via Swad Komanduri
The shift towards value-based payment by the Center for Medicare and Medicaid Services (CMS) is designed to create incentives for healthcare providers to find innovative ways to improve outcomes for their patients. This shift, intended to promote proactive care, depends on providers establishing practices that foster continuous improvement. By measuring outcomes and costs, rather than processes, CMS seeks to incentivize providers to form partnerships with other organizations, establish meaningful relationships with their patients, and prioritize preventative care over service volume. Succeeding in this endeavor requires accurate measurements of value, both in terms of quality and costs, so that payments align with the desired behavioral incentives.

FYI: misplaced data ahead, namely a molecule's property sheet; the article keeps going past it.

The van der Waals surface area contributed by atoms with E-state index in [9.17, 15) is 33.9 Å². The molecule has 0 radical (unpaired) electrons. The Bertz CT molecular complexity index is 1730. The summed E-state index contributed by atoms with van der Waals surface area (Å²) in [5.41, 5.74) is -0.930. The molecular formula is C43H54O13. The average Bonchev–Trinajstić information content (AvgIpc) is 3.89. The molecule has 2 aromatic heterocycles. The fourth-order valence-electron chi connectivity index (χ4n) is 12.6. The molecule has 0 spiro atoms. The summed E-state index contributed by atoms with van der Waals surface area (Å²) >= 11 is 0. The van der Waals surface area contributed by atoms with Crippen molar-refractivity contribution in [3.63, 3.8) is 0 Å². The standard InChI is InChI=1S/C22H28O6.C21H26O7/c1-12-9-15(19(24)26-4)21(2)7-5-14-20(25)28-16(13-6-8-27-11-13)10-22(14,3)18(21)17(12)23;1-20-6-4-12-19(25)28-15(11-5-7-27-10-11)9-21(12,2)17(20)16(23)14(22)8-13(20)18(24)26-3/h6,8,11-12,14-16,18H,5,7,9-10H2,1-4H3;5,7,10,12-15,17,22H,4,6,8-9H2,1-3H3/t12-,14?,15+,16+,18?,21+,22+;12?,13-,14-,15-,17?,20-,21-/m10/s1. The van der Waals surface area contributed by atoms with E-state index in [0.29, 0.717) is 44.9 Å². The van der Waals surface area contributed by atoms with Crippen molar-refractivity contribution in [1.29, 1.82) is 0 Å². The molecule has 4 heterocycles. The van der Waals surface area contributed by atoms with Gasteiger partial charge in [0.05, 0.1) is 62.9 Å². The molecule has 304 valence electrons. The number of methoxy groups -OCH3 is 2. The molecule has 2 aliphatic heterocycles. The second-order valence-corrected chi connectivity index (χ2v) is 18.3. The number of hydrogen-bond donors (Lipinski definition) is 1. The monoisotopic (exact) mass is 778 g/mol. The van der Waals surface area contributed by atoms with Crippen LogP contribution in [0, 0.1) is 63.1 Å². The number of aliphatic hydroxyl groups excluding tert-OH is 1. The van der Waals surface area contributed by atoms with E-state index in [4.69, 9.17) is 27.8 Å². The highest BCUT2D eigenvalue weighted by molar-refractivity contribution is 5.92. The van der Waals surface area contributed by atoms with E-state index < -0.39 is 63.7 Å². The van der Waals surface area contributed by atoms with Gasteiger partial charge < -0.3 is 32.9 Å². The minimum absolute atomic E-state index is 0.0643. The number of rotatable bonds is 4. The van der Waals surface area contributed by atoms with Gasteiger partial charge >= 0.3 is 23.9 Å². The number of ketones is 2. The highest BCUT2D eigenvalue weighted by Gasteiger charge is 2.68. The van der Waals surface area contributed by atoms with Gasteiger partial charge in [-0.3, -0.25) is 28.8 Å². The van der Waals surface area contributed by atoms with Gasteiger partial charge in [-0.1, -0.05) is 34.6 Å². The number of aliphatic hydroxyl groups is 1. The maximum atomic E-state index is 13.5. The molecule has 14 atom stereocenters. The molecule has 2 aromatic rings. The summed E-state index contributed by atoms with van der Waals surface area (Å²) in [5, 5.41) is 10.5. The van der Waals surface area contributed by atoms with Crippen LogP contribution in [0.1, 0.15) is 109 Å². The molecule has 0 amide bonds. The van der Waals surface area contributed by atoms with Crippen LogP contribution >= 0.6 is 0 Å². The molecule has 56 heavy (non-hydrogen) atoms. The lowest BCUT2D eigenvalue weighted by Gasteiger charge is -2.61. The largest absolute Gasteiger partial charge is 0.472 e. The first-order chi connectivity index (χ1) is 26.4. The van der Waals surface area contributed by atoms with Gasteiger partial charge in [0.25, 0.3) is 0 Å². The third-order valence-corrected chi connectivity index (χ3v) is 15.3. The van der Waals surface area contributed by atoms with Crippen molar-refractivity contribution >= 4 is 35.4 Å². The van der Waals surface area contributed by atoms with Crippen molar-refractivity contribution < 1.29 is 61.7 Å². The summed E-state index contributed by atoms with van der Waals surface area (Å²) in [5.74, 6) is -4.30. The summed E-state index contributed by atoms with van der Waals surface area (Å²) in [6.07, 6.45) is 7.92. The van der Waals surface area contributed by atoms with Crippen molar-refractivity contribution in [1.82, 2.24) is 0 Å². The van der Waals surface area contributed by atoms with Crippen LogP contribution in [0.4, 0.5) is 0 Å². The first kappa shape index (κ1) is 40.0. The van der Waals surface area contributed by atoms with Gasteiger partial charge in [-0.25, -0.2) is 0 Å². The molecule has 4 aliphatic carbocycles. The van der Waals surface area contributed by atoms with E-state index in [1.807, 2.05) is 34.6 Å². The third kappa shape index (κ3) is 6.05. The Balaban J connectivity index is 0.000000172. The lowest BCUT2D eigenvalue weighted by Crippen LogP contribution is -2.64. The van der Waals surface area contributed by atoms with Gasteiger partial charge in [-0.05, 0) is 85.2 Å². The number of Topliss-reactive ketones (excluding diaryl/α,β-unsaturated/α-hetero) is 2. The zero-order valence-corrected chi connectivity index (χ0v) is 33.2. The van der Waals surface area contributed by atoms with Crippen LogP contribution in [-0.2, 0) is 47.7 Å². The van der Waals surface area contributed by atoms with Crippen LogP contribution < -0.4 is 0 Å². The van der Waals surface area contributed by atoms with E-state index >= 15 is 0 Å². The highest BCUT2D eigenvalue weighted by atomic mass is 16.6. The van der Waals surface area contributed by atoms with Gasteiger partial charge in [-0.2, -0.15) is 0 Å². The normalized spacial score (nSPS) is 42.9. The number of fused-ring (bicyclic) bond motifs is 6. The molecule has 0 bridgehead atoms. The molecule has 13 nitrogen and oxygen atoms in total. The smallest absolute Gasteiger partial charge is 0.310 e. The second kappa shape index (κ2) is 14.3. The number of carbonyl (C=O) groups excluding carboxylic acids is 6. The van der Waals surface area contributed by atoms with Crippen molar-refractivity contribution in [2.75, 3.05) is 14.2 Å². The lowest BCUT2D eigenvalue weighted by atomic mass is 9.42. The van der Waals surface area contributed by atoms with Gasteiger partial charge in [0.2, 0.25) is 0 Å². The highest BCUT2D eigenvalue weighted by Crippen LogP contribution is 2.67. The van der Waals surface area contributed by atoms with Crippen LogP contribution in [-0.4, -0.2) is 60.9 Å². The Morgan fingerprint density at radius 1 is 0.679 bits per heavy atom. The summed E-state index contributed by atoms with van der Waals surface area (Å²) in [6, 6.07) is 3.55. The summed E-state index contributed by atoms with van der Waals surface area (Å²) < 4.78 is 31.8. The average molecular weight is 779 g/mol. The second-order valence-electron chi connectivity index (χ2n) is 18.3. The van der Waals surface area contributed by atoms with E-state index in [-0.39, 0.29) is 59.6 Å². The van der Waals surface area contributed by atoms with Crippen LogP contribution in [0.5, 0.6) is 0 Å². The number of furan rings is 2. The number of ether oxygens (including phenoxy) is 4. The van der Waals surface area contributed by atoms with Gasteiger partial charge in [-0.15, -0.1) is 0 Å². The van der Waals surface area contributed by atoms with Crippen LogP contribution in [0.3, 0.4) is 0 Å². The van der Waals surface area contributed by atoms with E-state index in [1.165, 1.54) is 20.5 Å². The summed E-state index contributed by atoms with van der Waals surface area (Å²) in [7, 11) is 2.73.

Lessons learned from the COVID-19 pandemic can help deliver on the promises of value-based care. The advancements in real-time risk modeling developed during the pandemic can play a valuable role in achieving these goals. However, there remains much work to be done. Current models and data are missing information about social determinants of health, which may be one contributing factor behind the widespread disparities in health outcomes observed during the COVID-19 pandemic. In the absence of this information, inaccurate models risk incentivizing the wrong behaviors, which may lead to worse outcomes over time. Advances in machine learning, particularly in explainable ML, can help us better understand inaccuracies in our current models, and help shed light on the medium to long term effects of continuing to use these models.